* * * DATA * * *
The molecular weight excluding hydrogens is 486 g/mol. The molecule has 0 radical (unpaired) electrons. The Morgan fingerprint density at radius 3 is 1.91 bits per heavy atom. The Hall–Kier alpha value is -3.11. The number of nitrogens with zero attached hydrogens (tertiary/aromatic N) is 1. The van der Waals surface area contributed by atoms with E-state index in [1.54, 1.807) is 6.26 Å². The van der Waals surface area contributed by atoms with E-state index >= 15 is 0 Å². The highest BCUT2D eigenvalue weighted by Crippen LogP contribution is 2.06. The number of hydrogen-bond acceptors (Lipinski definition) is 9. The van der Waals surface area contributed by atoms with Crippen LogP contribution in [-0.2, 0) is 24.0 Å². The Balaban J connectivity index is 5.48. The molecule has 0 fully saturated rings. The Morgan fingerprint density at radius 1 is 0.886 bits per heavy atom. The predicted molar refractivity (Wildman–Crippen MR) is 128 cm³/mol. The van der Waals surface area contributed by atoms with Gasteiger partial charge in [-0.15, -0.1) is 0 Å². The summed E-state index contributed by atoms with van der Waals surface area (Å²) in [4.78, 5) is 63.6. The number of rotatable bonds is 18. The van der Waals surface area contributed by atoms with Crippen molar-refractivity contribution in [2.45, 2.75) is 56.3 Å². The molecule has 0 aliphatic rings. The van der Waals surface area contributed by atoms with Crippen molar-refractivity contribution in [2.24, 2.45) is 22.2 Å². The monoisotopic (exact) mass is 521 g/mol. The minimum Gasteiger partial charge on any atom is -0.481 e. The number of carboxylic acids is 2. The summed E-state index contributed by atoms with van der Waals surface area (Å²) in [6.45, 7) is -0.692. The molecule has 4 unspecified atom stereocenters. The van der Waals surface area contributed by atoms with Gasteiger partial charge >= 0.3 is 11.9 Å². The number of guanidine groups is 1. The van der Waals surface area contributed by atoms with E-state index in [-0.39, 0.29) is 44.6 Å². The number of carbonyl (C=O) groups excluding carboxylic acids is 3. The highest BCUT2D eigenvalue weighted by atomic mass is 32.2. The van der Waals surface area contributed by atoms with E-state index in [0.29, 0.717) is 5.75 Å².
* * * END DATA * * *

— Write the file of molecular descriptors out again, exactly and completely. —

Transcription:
The molecular weight excluding hydrogens is 486 g/mol. The molecule has 0 radical (unpaired) electrons. The Morgan fingerprint density at radius 3 is 1.91 bits per heavy atom. The Hall–Kier alpha value is -3.11. The number of nitrogens with zero attached hydrogens (tertiary/aromatic N) is 1. The van der Waals surface area contributed by atoms with E-state index in [1.54, 1.807) is 6.26 Å². The van der Waals surface area contributed by atoms with E-state index >= 15 is 0 Å². The highest BCUT2D eigenvalue weighted by Crippen LogP contribution is 2.06. The number of hydrogen-bond acceptors (Lipinski definition) is 9. The van der Waals surface area contributed by atoms with Crippen LogP contribution in [-0.2, 0) is 24.0 Å². The Balaban J connectivity index is 5.48. The molecule has 0 fully saturated rings. The Morgan fingerprint density at radius 1 is 0.886 bits per heavy atom. The predicted molar refractivity (Wildman–Crippen MR) is 128 cm³/mol. The van der Waals surface area contributed by atoms with Gasteiger partial charge in [-0.15, -0.1) is 0 Å². The summed E-state index contributed by atoms with van der Waals surface area (Å²) in [4.78, 5) is 63.6. The number of rotatable bonds is 18. The van der Waals surface area contributed by atoms with Crippen molar-refractivity contribution in [2.45, 2.75) is 56.3 Å². The molecule has 0 aliphatic rings. The van der Waals surface area contributed by atoms with Crippen molar-refractivity contribution in [2.24, 2.45) is 22.2 Å². The monoisotopic (exact) mass is 521 g/mol. The minimum Gasteiger partial charge on any atom is -0.481 e. The number of carboxylic acids is 2. The summed E-state index contributed by atoms with van der Waals surface area (Å²) in [6.45, 7) is -0.692. The molecule has 4 unspecified atom stereocenters. The van der Waals surface area contributed by atoms with Gasteiger partial charge >= 0.3 is 11.9 Å². The number of guanidine groups is 1. The van der Waals surface area contributed by atoms with E-state index in [-0.39, 0.29) is 44.6 Å². The number of carbonyl (C=O) groups excluding carboxylic acids is 3. The highest BCUT2D eigenvalue weighted by atomic mass is 32.2. The van der Waals surface area contributed by atoms with E-state index in [0.29, 0.717) is 5.75 Å².